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Acute Lymphoblastic Leukaemia

  • Overview Symptoms Causes Diagnosis Treatment

Acute Lymphoblastic Leukaemia (ALL) is a type of blood cancer, also referred to as Acute Lymphoid Leukaemia and/or Acute Lymphocytic Leukaemia. Its roots lie in the White Blood Cells (WBCs), found in the bone marrow. Though predominantly a blood cancer ALL can spread to organs like the liver, the lymph nodes and the spleen. While ALL is the least common kind of cancer affecting adults, among children it is the most prevalent.


Patients with ALL may have one or more of the following symptoms:

  • Fever

  • Bleeding - skin bruising, bleeding from nose and gums

  • Bone pain - children may have limping or may refuse to walk

  • Swollen lymph glands

  • Fatigue

  • Loss of appetite

  • Night sweats


DNA mutations in normal cells cause ALL. However, the exact causes of these mutations are not known. The propensity to get an ALL attack may increase due to the following factors:

  • Exposure to ionising radiation and certain toxic chemicals like benzene

  • Genetic syndromes like Down’s Syndrome, Ataxia Telangiectasia, Bloom’s Syndrome and Fanconi’s Anaemia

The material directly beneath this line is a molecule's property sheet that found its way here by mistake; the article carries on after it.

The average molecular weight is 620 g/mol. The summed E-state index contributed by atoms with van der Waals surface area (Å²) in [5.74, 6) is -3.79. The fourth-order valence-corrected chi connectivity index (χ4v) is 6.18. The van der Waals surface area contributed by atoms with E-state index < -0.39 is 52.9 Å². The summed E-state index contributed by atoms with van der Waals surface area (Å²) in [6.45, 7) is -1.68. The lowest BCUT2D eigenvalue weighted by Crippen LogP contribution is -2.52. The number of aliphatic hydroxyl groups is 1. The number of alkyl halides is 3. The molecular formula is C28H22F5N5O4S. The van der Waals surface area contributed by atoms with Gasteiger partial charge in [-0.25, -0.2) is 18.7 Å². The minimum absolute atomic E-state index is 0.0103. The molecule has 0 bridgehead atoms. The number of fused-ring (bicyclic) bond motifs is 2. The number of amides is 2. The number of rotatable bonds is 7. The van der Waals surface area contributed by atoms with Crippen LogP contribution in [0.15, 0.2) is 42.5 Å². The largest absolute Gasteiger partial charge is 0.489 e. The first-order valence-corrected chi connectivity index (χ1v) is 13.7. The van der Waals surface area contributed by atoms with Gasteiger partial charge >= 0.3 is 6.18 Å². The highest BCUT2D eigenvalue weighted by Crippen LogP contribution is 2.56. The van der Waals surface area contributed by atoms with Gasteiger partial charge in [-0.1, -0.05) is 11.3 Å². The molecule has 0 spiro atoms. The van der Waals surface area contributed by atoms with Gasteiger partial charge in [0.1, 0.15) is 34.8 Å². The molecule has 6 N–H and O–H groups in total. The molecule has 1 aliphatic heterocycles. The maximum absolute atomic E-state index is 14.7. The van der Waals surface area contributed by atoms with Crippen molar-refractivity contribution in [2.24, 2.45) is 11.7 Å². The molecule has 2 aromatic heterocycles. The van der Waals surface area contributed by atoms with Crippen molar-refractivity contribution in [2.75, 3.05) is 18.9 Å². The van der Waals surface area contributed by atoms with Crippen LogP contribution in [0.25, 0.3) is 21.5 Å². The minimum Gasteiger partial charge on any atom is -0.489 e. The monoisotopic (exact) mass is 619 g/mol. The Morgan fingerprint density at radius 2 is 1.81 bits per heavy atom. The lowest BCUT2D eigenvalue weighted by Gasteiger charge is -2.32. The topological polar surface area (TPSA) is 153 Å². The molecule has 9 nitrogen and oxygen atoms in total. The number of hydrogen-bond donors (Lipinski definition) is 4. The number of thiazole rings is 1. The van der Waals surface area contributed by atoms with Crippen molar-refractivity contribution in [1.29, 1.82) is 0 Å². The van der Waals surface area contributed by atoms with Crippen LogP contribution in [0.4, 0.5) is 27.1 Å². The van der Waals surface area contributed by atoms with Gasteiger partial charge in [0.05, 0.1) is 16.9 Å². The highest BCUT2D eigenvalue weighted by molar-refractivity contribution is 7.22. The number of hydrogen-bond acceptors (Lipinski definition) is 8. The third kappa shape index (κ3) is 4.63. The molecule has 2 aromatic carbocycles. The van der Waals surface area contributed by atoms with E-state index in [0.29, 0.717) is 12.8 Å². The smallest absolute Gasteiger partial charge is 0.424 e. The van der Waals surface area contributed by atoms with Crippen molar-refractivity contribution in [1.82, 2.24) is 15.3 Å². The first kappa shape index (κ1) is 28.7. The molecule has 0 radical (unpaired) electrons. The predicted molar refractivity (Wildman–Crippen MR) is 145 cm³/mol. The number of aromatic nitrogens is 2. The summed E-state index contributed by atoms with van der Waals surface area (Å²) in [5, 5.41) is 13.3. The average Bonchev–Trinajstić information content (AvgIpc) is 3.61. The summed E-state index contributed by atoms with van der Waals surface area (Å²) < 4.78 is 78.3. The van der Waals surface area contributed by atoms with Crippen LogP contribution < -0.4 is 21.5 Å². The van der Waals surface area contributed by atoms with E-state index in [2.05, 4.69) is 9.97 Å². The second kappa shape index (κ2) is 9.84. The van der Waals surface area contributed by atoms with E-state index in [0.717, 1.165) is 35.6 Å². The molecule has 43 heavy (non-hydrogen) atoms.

• An ALL-affected twin or sibling


A complete blood picture and blood film is often resorted for the diagnosis of ALL. The disease can also be diagnosed through a bone marrow test, where a sample of bone marrow is taken from the back of the pelvic bone. Additional tests like flow cytometry and cytogenetics can also be done on the same sample. The information thus generated provides clues to the right course of treatment. Lumbar puncture (spinal tap), the process of drawing a small amount of spinal fluid, which is tested for the presence of cancer cells, may also be used for diagnosis. Chest x-rays and baseline blood tests may also be required, to look at kidney and liver functions.


ALL is usually treated with chemotherapy. It involves administering a combination of drugs intravenously, orally and directly into the spinal fluid (intrathecal chemotherapy). Children require intensive treatment for five to six months, followed by maintenance chemotherapy for anywhere between 2 and 2.5 years. There are different chemotherapy regimens based on the clinical situation.